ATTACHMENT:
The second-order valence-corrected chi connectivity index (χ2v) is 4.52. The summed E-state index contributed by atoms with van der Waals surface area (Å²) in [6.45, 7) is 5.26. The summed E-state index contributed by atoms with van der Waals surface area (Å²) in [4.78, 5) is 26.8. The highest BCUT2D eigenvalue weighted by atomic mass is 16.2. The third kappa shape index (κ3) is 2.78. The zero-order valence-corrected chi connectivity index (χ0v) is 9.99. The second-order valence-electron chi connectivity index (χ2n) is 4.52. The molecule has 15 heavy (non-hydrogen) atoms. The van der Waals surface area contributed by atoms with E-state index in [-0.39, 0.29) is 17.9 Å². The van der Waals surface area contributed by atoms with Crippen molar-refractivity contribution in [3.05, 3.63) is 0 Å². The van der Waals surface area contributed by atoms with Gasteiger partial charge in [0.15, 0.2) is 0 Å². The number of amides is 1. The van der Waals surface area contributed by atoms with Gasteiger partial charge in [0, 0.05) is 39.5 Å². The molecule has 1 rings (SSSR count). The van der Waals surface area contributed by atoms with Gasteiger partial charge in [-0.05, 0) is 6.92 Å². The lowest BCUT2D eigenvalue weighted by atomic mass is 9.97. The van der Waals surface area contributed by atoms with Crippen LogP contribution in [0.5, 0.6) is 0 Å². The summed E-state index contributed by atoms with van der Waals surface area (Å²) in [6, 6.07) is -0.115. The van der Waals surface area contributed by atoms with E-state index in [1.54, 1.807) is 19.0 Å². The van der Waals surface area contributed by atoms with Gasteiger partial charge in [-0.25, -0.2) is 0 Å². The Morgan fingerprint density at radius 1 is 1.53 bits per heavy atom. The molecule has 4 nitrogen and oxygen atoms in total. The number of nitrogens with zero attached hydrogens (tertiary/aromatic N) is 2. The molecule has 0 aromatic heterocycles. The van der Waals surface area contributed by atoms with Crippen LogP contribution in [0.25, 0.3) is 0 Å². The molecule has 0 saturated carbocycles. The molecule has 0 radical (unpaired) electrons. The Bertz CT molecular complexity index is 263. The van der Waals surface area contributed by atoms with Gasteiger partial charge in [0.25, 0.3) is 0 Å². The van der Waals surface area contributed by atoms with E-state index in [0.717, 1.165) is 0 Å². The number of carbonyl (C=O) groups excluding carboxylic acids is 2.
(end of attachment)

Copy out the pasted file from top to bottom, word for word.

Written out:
The second-order valence-corrected chi connectivity index (χ2v) is 4.52. The summed E-state index contributed by atoms with van der Waals surface area (Å²) in [6.45, 7) is 5.26. The summed E-state index contributed by atoms with van der Waals surface area (Å²) in [4.78, 5) is 26.8. The highest BCUT2D eigenvalue weighted by atomic mass is 16.2. The third kappa shape index (κ3) is 2.78. The zero-order valence-corrected chi connectivity index (χ0v) is 9.99. The second-order valence-electron chi connectivity index (χ2n) is 4.52. The molecule has 15 heavy (non-hydrogen) atoms. The van der Waals surface area contributed by atoms with E-state index in [-0.39, 0.29) is 17.9 Å². The van der Waals surface area contributed by atoms with Crippen molar-refractivity contribution in [3.05, 3.63) is 0 Å². The van der Waals surface area contributed by atoms with Gasteiger partial charge in [0.15, 0.2) is 0 Å². The number of amides is 1. The van der Waals surface area contributed by atoms with Gasteiger partial charge in [0, 0.05) is 39.5 Å². The molecule has 1 rings (SSSR count). The van der Waals surface area contributed by atoms with Gasteiger partial charge in [-0.05, 0) is 6.92 Å². The lowest BCUT2D eigenvalue weighted by atomic mass is 9.97. The van der Waals surface area contributed by atoms with Crippen LogP contribution in [0.5, 0.6) is 0 Å². The summed E-state index contributed by atoms with van der Waals surface area (Å²) in [6, 6.07) is -0.115. The van der Waals surface area contributed by atoms with E-state index in [1.54, 1.807) is 19.0 Å². The van der Waals surface area contributed by atoms with Gasteiger partial charge in [-0.25, -0.2) is 0 Å². The Morgan fingerprint density at radius 1 is 1.53 bits per heavy atom. The molecule has 4 nitrogen and oxygen atoms in total. The number of nitrogens with zero attached hydrogens (tertiary/aromatic N) is 2. The molecule has 0 aromatic heterocycles. The van der Waals surface area contributed by atoms with Crippen LogP contribution in [0.25, 0.3) is 0 Å². The molecule has 0 saturated carbocycles. The molecule has 0 radical (unpaired) electrons. The Bertz CT molecular complexity index is 263. The van der Waals surface area contributed by atoms with Gasteiger partial charge in [0.25, 0.3) is 0 Å². The van der Waals surface area contributed by atoms with E-state index in [0.717, 1.165) is 0 Å². The number of carbonyl (C=O) groups excluding carboxylic acids is 2.